Is Big Data Killing Big Ideas?
I have been listening to a HBR podcast about the plan of Gap CEO Art Peck to use big data to replace their creative directors. I am not an expert in the fashion business but I am sure it is probably in top five most competitive and rapacious industries.
Fast and disposable fashion, changes in retail trends and the end of the retail industry as we know it, are the big monsters here. Survival is the primal instinct and Gap has been in trouble for a long time. Gap’s CEO, described as a “quant guy’, arrives at the Gap after being President at Growth Innovation and Digital; a great believer in hard data in the world of creativity. Peck immediately identified that a few wrong bets trying to anticipate trends are responsible for the decline in sales and decided to replace the “false messiahs” of the fashion industry using the more predictable data to understand the trends. Quite revolutionary and forward looking one would argue.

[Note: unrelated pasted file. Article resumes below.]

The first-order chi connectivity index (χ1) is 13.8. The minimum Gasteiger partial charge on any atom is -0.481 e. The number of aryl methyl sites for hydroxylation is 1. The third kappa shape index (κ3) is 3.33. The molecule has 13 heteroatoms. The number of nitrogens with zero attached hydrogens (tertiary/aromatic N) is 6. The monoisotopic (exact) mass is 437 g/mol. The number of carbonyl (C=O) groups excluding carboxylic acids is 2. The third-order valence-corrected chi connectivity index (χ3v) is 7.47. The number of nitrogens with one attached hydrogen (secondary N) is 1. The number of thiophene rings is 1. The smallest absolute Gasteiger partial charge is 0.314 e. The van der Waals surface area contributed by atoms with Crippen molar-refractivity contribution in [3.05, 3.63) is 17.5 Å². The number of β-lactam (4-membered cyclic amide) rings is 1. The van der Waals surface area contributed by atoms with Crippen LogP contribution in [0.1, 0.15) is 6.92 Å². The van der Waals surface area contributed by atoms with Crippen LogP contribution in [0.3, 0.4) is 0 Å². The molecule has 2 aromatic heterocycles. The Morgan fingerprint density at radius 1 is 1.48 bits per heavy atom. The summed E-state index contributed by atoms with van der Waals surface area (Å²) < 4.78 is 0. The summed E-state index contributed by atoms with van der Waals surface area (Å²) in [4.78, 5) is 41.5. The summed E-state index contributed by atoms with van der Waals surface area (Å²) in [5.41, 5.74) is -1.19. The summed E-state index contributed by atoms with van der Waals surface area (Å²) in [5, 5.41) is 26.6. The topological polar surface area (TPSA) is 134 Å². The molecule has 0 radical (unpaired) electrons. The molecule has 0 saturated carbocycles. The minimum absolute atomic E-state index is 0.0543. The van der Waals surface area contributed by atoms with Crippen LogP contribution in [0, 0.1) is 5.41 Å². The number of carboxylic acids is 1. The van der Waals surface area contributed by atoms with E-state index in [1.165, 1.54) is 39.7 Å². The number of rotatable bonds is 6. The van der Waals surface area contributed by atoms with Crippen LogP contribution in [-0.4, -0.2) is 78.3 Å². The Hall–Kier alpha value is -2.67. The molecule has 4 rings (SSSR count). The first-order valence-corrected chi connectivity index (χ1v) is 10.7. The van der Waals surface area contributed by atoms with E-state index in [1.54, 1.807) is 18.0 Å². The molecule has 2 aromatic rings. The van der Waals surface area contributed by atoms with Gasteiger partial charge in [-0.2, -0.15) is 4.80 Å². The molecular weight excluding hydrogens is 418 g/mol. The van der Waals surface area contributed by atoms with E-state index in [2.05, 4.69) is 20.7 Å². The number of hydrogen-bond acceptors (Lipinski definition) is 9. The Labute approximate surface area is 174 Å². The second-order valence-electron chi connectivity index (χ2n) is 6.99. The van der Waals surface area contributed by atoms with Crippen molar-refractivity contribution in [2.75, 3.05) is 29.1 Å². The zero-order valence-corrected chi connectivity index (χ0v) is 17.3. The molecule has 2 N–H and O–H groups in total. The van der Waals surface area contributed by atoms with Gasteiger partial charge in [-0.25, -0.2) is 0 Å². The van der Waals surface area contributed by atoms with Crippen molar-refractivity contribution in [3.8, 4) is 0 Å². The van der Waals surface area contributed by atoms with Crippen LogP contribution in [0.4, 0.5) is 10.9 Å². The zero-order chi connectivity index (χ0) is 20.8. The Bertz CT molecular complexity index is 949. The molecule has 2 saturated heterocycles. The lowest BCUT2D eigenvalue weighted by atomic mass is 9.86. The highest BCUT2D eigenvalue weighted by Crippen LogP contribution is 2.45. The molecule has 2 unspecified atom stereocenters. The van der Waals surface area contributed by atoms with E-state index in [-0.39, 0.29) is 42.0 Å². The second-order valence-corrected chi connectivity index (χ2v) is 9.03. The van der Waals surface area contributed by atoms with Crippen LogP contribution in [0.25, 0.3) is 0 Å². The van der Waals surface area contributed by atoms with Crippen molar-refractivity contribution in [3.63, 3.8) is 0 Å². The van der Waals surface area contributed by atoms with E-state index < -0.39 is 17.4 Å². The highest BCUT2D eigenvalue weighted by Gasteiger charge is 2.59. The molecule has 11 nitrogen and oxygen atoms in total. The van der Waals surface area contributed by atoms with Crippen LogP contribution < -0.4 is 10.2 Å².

What does this tell us about the state of Gap and future of the fashion industry? We know fashion is a multibillion-dollar business and the reason we spend big money on it is because it makes us dream or better it anticipates our dreams. When this visionary sense of direction ceases and it has to rely on big data to continue to survive, it cannot be defined as fashion any more.
The long-term consequences for any company that loses its vision are more severe. Any business that cannot create a brand that is authentic and original loses a value for the customer, and decline and death are inevitable. In Peck’s mind, there is obviously a desire to succeed and keep the company alive but this success can only come with a big and bold idea and not big data. If profit and profit-share are the only drive for some companies, and I suspect this is the case for Gap, they will also lose the interest and the passion of their customers, who will see in that pair of denim nothing other than a piece of cloth.
Listen to the podcast